June 8th, 2019

(no subject)

This is clever. But the kind of clever that normally just goes over my head. I can see, after reading the description, how the illustrator tried to create an illusion for the reader of the poster to be a part of the crowd, but without that commentary I would have never picked up that meaning from the poster:

(no subject)

David Taylor: The rich variety of British accents and dialects is one of our great cultural assets, which should be preserved and enhanced. Does the Under-Secretary agree that not enough is done to combat the slow socio-linguistic convergence towards effete estuarial English, leading to its dominance in the broadcast media and around the Cabinet table? Is not that the sort of class barrier that inclusive new Labour was set up to break down?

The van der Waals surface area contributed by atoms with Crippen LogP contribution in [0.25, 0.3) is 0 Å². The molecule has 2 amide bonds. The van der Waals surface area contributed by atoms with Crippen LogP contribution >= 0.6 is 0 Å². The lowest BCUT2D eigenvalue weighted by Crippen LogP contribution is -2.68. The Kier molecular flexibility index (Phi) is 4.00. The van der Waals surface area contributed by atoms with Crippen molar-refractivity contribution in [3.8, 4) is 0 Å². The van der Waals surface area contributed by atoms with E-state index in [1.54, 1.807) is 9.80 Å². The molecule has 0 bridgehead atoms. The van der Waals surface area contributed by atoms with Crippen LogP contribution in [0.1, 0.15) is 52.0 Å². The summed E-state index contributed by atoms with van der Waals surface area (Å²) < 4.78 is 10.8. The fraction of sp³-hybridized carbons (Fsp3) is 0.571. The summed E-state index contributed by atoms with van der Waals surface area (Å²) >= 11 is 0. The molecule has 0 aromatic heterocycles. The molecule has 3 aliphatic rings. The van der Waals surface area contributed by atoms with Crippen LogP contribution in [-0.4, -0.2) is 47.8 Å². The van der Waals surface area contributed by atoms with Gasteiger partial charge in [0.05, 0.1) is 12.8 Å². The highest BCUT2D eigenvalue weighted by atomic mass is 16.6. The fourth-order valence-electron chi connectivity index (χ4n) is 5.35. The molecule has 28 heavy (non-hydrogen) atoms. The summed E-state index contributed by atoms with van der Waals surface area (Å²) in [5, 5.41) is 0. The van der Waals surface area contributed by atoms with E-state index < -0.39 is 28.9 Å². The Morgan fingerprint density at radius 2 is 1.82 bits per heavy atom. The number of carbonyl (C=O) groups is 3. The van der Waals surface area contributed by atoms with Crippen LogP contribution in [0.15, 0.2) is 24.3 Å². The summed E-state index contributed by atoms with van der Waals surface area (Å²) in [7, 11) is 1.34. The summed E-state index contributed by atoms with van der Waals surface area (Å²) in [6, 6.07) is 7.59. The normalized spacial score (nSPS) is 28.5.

(from House of Commons debates, Jul 11, 2005)

Later, also him:

Estuary English is used as a dialect disguise for the independently educated elite at the heart of our party or its imitative intonation from those who are on the make or on the way up ... By and large, the dominance of Estuary English, not just in politics but ... in the broadcast media as well – regional broadcasting quite rarely has people who are broadcasting to their listeners in the accent with which their listeners will communicate, and that’s a shame. Regional accents are not museum pieces to be pinned to a board and examined with amusement. They’re a means of communication which should be preserved and enhanced – one of our great cultural assets as a nation, I think.

This is a part of the liberal discourse that I am strongly opposed to. And yes, I believe that "regional accents are museum pieces to be pinned to a board and examined with amusement". They are certainly cute and shouldn’t carry a stigma; but I consider levelling out of a language to allow for easier communication to be a much worthier goal than preserving regional differences.